BOULDER, Colorado (VN) — Anti-doping expert Michael Ashenden sharply criticized Union Cycliste Internationale president Pat McQuaid this week, calling into question his leadership and noting the Irishman sought to “dodge” responsibility for the Lance Armstrong scandal.
Ashenden, who used to review biological passport tests for the UCI and has also questioned the depth of its passport testing, is widely regarded as one of the top anti-doping experts in the field. His comments are in response to an interview VeloNews conducted with McQuaid last Saturday, in which he sought to distance himself — and the UCI — from the deep controversy surrounding cycling. Ashenden quit the UCI’s biological passport panel in 2012, at odds with a confidentiality agreement.
Ashenden said the McQuaid and Armstrong scandals are now intertwined.
“He might surprise me in the future, but I don’t see how Pat McQuaid could become any more compromised. The [World Anti-Doping Agency] consider him to be deceitful, the [U.S. Anti-Doping Agency] have said he tried to stymie their investigation into Armstrong, yet McQuaid sees no reason why he should resign. Here is one very good reason: McQuaid flip-flops hopelessly on how to steer cycling forward,” Ashenden wrote in an e-mail to VeloNews. “One week he says cycling needs an independent commission, the next week he shuts it down. One day he opposes a truth and reconciliation process, the next day he wants to start one up. One moment he accuses WADA of running a vendetta, the next moment he asks them to cooperate with him.”
Ashenden also said that McQuaid was looking for a way out of responsibility for the Armstrong affair, but that he wouldn’t find one.
“McQuaid seeks to dodge responsibility for the Armstrong scandal, but he cannot. McQuaid has admitted that he pursued Armstrong and demanded a hundred thousand dollars from him even though [former UCI president Hein] Verbruggen has since acknowledged that the UCI realized that Armstrong had been using drugs. Not once it would seem, but on three separate occasions that have so far come to the surface (cortisone 1999, EPO 2001 Tour de Suisse, EPO 2002 Dauphiné). McQuaid’s refusal to step down after such a grimy act speaks equal volumes about his integrity and the UCI’s credibility,” he said.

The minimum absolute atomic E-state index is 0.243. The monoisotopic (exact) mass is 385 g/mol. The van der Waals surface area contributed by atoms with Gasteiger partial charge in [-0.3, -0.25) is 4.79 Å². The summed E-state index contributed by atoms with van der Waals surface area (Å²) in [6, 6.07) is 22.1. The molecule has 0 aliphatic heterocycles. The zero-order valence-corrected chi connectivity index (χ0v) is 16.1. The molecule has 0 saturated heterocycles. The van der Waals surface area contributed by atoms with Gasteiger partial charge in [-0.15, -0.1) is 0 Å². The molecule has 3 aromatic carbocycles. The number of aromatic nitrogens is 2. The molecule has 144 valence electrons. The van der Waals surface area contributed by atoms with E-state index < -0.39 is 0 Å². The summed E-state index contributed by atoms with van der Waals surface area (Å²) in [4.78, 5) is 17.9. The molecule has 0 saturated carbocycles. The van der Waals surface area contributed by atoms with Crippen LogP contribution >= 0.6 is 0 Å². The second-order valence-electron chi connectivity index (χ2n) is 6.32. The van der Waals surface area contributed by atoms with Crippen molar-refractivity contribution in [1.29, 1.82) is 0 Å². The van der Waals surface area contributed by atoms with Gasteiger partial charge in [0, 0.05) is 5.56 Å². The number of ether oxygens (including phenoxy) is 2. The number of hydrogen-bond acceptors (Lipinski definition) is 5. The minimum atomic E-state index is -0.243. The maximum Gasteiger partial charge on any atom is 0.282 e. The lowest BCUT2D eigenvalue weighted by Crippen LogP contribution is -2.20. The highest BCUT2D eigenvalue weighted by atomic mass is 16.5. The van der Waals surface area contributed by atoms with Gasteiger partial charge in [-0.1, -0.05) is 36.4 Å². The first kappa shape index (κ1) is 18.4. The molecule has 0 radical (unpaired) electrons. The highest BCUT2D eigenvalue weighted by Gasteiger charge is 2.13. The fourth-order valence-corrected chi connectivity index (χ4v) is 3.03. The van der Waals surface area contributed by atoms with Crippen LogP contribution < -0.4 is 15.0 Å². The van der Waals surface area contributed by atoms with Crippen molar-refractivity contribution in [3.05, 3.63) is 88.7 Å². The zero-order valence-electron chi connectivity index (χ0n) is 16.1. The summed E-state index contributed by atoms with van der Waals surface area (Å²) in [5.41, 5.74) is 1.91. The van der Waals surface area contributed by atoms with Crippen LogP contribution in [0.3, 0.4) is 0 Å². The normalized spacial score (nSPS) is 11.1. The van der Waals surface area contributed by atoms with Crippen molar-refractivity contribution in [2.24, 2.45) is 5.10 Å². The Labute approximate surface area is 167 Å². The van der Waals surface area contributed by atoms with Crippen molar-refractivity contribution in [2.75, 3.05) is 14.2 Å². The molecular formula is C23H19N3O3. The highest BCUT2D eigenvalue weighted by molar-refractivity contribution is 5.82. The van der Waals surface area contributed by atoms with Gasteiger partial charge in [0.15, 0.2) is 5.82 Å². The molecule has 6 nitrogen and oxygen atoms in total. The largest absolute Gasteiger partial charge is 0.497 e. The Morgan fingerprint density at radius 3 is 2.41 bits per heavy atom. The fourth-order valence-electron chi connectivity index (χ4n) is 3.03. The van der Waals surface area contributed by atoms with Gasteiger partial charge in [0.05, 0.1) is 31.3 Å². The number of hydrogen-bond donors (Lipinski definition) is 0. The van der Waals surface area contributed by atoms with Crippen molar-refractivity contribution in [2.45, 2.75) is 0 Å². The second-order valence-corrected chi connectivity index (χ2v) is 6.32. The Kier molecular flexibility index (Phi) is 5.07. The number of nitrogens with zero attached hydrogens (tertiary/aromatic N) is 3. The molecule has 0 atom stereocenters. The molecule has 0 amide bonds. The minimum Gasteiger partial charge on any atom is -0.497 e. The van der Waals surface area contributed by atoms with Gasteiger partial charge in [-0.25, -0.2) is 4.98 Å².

A point of contention in Armstrong’s confession to Oprah Winfrey is his comeback in 2009 and 2010; the Texan maintains he rode those years on bread and water, but USADA says otherwise. Ashenden has also voiced concern over what he considered suspicious blood values.
McQuaid, though, said that Ashenden may have even reviewed Armstrong’s blood data from the comeback years, which never tested positive for tampering, McQuaid said.
Ashenden says that’s false.
“With regard to McQuaid’s slippery assertion that I had reviewed Armstrong’s blood profile, I lay London to a brick that I did not. If in fact I’m wrong, and I did review the profile, I hereby give the UCI full permission to publish whatever opinion that I gave on that profile. The ball is now in the UCI’s court on that one,” he wrote.
“And finally, just to pick up on two of the more glaring inconsistencies in McQuaid’s interview. First, it is not the independent experts who take the decision whether to open an anti-doping rule violation, it is the UCI Anti-Doping Commission,” he wrote. “Second, as anyone can establish for themselves by reading the minutes from the 2010 CADF meeting, a meeting that McQuaid presided over, it was in fact clearly for financial reasons that the UCI did less passport testing in the last half of that year.”